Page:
Fear of bacteria may be centered on foodstuffs (e.g. meat or eggs), bacteria in the environment or fear of blood, mucous, urine and feces. The latter will often cause extreme discomfort during the use of public toilets.
To avoid contagion, long and elaborate washing rituals (hands, body, surroundings) may be used. A fear of chemicals may be seen in connection with the use of strong cleaning agents or during laboratory work. There may also be a fear of the environmental pollution in the air or in poisonous waste.
A fear of losing things, or that things will break. For example, checking through a purse to make sure that wallet, keys, cell phone, etc. have not been lost or stolen. The fear of breaking something may relate to the more valuable items in the home, such as the television, stereo equipment and computer.
A need to collect things, or difficulty in discarding. The items that are collected may in the eyes of others seem to be without any great value. They might be old school projects, bus tickets, newspapers and magazines, old letters or official notifications.
A strong impulse to count things/thoughts/words. The numbers often take on “magical” significance, and there may be a tendency to act in accordance with lucky or unlucky numbers.
Sexual or religious obsessions. These thoughts can give rise to many speculations about morally correct thoughts and behavior. Religious obsessions can include a fear of thinking blasphemous thoughts, especially while in church. Sexual obsessions can be highly unpleasant, and they are never related to feelings of pleasure.
A strong impulse in favor of repetitive rituals. Apart from checking the stove, front door, electrical installations, water faucets etc. due to a fear of damage, there can also be repetitive behavior for the sake of repetition. A person may thus repeatedly turn lights on and off, turn the volume up and down, or place a glass on a table again and again.
Others will have an impulse to reread or rewrite. Repetitive rituals may be driven by ”magical rules” for preventing or avoiding something unpleasant. Repetitions may also be seen at “crossings”; when moving from the street to the sidewalk, for example, or from room to room, the “crossing movement” may be repeated.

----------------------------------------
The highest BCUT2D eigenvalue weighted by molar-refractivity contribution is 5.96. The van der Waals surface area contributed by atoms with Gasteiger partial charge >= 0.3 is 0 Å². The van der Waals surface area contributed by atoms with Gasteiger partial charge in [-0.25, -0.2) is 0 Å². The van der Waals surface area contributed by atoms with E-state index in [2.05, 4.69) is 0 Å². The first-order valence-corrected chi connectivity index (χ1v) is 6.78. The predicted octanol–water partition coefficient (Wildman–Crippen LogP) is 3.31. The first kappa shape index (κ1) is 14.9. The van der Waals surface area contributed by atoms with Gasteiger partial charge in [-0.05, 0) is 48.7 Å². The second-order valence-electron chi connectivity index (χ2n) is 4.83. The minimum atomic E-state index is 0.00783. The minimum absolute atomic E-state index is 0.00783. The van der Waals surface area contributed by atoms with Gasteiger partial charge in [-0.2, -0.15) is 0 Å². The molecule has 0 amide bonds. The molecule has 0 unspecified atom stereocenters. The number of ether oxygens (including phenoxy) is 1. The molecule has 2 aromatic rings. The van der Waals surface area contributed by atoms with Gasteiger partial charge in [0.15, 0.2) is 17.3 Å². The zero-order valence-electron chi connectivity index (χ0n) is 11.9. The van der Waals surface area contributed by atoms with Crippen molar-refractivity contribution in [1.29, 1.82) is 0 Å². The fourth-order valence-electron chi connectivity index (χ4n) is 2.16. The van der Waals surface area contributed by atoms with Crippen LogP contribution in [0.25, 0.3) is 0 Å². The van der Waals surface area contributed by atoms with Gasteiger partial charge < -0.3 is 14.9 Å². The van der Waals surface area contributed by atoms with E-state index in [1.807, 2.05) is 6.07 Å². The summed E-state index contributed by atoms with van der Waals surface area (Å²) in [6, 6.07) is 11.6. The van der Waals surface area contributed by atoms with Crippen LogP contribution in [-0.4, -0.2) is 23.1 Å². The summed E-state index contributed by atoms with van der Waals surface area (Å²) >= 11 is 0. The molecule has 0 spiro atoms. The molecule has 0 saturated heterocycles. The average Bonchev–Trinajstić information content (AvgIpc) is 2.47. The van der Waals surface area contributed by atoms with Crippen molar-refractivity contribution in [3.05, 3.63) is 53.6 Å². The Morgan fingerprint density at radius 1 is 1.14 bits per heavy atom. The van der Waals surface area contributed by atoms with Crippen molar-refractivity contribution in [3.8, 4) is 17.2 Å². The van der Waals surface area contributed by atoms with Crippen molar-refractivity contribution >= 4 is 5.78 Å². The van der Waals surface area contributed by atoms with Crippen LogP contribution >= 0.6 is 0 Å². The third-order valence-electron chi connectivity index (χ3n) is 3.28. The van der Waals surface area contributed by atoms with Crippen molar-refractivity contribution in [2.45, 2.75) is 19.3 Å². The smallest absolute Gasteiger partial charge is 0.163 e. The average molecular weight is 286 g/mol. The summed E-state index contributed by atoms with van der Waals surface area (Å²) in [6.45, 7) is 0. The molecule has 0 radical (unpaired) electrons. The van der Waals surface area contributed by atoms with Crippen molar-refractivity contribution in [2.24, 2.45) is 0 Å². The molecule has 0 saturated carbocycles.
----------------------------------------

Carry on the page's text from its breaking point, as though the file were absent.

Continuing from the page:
A need for order and symmetry. This symptom is especially prominent in relation to compulsions where items in the home must be arranged in a special way or a certain order. There may be a need to scratch the right arm if the left arm has just been scratched (symmetry), or to sort the clothes in the closet or on the clothesline by color (order). To classify this as OCD, it must be unpleasant to see disorder or asymmetry in the areas where one normally wants to see symmetry and order. Compulsions are driven either by something feeling right or by magical thinking in which something could go wrong if one does not obey the “rules of conduct”.
Somatic obsessions and compulsions. Obsessions relating to the body will in many cases result in anxiety with regard to illness and a checking of the body for tenderness and asymmetry. A doctor will rarely be consulted due to a fear that a serious illness will be discovered.
Treatment of OCD
At Rigshospitalet, I worked together with the Anxiety Clinic’s medical specialists to develop a treatment program for people with OCD. It is based on the cognitive and behavioral therapy treatment method. Most patients here were offered OCD treatment in the form of group therapy. This type of OCD treatment has in follow-up proven to be both effective and long-acting for a great many of our patients. The treatment program at Ulrichsen’s Clinic in Copenhagen will follow many of the same principles and methods used at Rigshospitalet. Most of those who come to Ulrichsen’s Clinic ask for individual psychotherapy, but an OCD group will be established if desired by those who seek help here.
If needed, Ulrichsen’s Clinic can also offer OCD treatment in the form of support for the behavior therapy portion of the treatment. This will be provided by a psychology student who has been trained in the treatment method. You are welcome to call us at 38 28 88 72 or send us a message on pboks.dk to learn more about our OCD treatment.
We gladly accept patients from Copenhagen and all of northern Zealand.
This chapter was written by licensed psychologist Michelle Ulrichsen.